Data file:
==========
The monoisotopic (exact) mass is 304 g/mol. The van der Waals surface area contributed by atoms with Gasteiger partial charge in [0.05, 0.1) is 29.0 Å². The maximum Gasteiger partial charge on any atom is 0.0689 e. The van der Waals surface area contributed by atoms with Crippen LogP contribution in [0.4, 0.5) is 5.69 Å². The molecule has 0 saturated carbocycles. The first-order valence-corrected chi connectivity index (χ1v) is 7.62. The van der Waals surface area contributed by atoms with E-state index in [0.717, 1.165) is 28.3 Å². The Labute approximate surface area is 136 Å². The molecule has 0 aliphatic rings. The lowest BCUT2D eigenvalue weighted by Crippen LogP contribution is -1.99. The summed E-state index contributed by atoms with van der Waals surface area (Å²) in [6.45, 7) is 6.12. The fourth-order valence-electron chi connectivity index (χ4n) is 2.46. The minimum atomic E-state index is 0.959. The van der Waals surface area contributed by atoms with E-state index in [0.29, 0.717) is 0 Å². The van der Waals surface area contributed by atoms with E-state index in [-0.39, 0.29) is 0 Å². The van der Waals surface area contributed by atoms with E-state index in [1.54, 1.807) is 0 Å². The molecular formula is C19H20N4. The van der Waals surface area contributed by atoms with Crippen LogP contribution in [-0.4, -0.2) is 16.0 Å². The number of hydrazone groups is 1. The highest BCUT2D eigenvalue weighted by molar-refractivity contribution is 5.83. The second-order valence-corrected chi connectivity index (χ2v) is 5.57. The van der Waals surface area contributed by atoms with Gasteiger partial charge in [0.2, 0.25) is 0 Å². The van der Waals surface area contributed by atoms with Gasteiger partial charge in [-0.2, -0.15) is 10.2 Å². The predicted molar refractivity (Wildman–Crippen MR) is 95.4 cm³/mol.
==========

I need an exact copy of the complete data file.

The monoisotopic (exact) mass is 304 g/mol. The van der Waals surface area contributed by atoms with Gasteiger partial charge in [0.05, 0.1) is 29.0 Å². The maximum Gasteiger partial charge on any atom is 0.0689 e. The van der Waals surface area contributed by atoms with Crippen LogP contribution in [0.4, 0.5) is 5.69 Å². The molecule has 0 saturated carbocycles. The first-order valence-corrected chi connectivity index (χ1v) is 7.62. The van der Waals surface area contributed by atoms with E-state index in [0.717, 1.165) is 28.3 Å². The Labute approximate surface area is 136 Å². The molecule has 0 aliphatic rings. The lowest BCUT2D eigenvalue weighted by Crippen LogP contribution is -1.99. The summed E-state index contributed by atoms with van der Waals surface area (Å²) in [6.45, 7) is 6.12. The fourth-order valence-electron chi connectivity index (χ4n) is 2.46. The minimum atomic E-state index is 0.959. The van der Waals surface area contributed by atoms with E-state index in [0.29, 0.717) is 0 Å². The van der Waals surface area contributed by atoms with E-state index in [-0.39, 0.29) is 0 Å². The van der Waals surface area contributed by atoms with E-state index in [1.54, 1.807) is 0 Å². The molecular formula is C19H20N4. The van der Waals surface area contributed by atoms with Crippen LogP contribution in [-0.4, -0.2) is 16.0 Å². The number of hydrazone groups is 1. The highest BCUT2D eigenvalue weighted by molar-refractivity contribution is 5.83. The second-order valence-corrected chi connectivity index (χ2v) is 5.57. The van der Waals surface area contributed by atoms with Gasteiger partial charge in [0.2, 0.25) is 0 Å². The van der Waals surface area contributed by atoms with Gasteiger partial charge in [-0.2, -0.15) is 10.2 Å². The predicted molar refractivity (Wildman–Crippen MR) is 95.4 cm³/mol.